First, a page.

Market woes at Capita and in private healthcare

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The News from Nowhere team pick up on some Capita woes, with some eye catching personnel moves, and hear of some interesting re-positioning of the private healthcare market incentivising private patients to have their care delivered in the public sector.

Turn around at ‘Capita’?

Many support services for General Practice, including payments to practices, enrolling new medical staff, providing necessary official documents (like sickness certificates), moving records between practices, registering new patients and managing staff pension arrangements, were centralised and out-sourced in 2015 to the commercial company ‘Capita’, in a £330 million NHS contract.

Rebecca Thomas at the Health Services Journal has unearthed a story of commercial failure HSJ October 13. Complaints about ‘Capita’s performance were made by the BMA, and triggered a remedial intervention by NHS England, including embedding what sounds like a NHS turn-around team in ‘Capita’, with daily reviews of performance. Ironically, the person at NHS England who ran these primary care support services before they were out-sourced to ‘Capita’, Jill Matthews, has been made a ‘stakeholder director’ in ‘’Capita’ whilst two senior members of Capita have been removed from managing the contract.

Squeezed out

Elsewhere in the marketplace the chief executive of the UK’s largest independent hospital group called on private hospitals and medical insurers to work closer together to improve the value of the private healthcare offering and to ensure it meets people’s needs. Speaking at the LaingBuisson, Private Acute Healthcare Conference on 12th October 2016, to an audience of investors, directors, finance executives, insurers and hospital operators, Jill Watts urged hospital operators and insurers to seek ways to add real value to insured patients and to relieve the pressures on the NHS.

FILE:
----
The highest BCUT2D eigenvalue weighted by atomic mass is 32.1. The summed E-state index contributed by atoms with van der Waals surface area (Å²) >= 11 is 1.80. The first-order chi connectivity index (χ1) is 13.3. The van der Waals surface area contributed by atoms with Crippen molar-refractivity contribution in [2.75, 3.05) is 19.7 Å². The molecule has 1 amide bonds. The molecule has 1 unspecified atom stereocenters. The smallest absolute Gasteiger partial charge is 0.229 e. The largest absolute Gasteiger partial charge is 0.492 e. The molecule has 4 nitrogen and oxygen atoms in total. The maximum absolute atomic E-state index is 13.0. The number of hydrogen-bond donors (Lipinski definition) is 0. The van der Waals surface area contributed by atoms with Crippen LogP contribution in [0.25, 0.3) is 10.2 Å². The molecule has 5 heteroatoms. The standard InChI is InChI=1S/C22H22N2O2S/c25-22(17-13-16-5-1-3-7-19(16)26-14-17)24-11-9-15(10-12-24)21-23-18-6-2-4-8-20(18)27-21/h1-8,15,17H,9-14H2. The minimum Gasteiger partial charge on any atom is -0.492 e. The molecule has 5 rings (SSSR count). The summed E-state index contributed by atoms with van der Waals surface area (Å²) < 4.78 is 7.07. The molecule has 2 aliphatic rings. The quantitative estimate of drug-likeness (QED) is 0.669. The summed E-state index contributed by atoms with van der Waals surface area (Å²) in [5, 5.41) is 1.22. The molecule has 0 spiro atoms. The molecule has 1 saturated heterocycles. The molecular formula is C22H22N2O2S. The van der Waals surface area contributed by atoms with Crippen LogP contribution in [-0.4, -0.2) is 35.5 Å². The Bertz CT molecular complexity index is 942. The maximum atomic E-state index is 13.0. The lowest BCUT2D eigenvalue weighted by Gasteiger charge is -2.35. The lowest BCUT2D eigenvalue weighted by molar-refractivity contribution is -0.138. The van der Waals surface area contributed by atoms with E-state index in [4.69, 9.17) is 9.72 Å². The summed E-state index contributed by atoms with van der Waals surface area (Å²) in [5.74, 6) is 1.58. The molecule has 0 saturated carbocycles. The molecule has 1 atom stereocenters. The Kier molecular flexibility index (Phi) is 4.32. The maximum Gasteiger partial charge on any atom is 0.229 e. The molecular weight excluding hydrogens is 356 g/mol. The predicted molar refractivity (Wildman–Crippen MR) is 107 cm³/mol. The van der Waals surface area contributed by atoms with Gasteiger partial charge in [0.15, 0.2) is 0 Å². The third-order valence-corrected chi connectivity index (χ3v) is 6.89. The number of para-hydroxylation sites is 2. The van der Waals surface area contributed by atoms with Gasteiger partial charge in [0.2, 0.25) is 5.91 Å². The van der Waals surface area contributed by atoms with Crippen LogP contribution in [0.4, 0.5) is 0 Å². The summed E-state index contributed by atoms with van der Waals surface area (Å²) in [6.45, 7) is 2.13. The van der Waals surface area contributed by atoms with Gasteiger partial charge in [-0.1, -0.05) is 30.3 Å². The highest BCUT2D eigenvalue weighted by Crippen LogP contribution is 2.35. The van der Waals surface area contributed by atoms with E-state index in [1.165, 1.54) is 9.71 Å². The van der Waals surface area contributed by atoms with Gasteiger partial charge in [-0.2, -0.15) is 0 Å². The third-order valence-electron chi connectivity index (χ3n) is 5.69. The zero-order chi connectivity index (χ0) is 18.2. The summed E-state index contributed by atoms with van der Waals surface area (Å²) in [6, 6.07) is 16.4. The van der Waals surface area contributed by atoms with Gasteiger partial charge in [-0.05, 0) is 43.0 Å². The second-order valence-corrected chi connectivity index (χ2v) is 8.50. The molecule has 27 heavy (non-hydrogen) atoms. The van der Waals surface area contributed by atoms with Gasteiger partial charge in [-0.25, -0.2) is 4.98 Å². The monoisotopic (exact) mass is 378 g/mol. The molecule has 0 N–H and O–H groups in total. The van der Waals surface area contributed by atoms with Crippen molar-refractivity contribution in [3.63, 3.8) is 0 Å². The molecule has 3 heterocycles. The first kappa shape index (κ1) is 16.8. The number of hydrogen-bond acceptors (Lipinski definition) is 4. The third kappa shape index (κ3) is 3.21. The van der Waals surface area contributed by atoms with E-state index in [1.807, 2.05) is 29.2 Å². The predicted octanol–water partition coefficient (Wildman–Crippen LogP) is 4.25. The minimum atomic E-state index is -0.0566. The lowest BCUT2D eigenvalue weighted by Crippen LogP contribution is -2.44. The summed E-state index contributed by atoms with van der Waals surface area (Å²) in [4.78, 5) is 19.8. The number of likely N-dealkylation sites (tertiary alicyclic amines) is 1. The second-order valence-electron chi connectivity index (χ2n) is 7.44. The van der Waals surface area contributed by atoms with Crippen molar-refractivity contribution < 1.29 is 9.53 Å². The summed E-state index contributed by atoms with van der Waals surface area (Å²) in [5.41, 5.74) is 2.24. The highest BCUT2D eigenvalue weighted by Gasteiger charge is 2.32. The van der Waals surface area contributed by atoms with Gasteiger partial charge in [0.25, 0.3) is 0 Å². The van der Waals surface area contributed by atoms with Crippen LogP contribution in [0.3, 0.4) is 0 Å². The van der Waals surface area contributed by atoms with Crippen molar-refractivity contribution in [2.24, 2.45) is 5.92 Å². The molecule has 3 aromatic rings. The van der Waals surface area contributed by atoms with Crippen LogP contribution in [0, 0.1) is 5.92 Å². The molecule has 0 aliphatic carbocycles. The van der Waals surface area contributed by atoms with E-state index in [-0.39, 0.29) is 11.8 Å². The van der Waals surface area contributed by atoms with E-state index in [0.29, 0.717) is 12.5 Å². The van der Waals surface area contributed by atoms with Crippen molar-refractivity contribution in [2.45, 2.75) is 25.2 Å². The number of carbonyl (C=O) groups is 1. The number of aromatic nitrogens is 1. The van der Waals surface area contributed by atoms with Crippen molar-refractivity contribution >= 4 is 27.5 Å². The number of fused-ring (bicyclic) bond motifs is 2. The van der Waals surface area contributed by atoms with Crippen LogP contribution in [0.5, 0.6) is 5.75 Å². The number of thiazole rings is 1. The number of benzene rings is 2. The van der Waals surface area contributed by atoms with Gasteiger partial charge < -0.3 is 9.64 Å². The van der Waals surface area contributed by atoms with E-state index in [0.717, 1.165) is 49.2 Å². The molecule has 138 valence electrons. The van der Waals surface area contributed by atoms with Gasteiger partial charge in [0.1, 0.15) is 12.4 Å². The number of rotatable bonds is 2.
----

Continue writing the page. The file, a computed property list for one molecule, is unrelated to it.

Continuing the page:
Noting that the take-up of private health insurance has been in decline since 2008, with levels only recently stabilising, Jill Watts said:

“We’ve heard time and again from insurers that private hospitals need to be more affordable in order to reinvigorate the market. But price is not the issue – the issue is how we can attract more people back into private healthcare and offer a broader range of services which will put more balance into the overall system.

“More and more, we are seeing narrower insurance products with exclusion clauses emerge. And we continue to see them give incentives for private patients to have their care delivered in the public sector. This just devalues the insurance product and puts additional pressure on the NHS. The reality is that even if you do have access to top level private insurance you are still likely to have to rely on the public sector at some stage to meet your overall health needs.

“Unlike other countries where private hospitals play a much larger role in the delivery of the nation’s healthcare, the UK private sector has traditionally had a  limited offering mainly focused around elective surgical procedures. The range of services offered does not really match the growing demand for healthcare in the UK.

“As the pressure on the overall system builds and waiting lists in the NHS grow, we are seeing an increasing number of people that are prepared to pay for their own care. Certainly a core part of our strategy at BMI Healthcare is our investment in broadening the range of services that we offer, particularly in our flagship sites where we have the capability to offer a much broader range of services outside of the traditional surgical model.

“It is pleasing that insurers and hospitals are starting to work closer together to be more assertive in actively influencing the shape of our future. As an industry, we do need to take a more strategic approach to finding ways to alleviate pressure away from the NHS.

“The private sector has a lot to offer the overall system and we have a long track record of delivering excellent patient outcomes and high levels of patient satisfaction in a cost effective way. We need to take a more active role in positioning ourselves to governments as supporting and complementing the NHS to reduce the overall pressure on the system, not in competition with it.”

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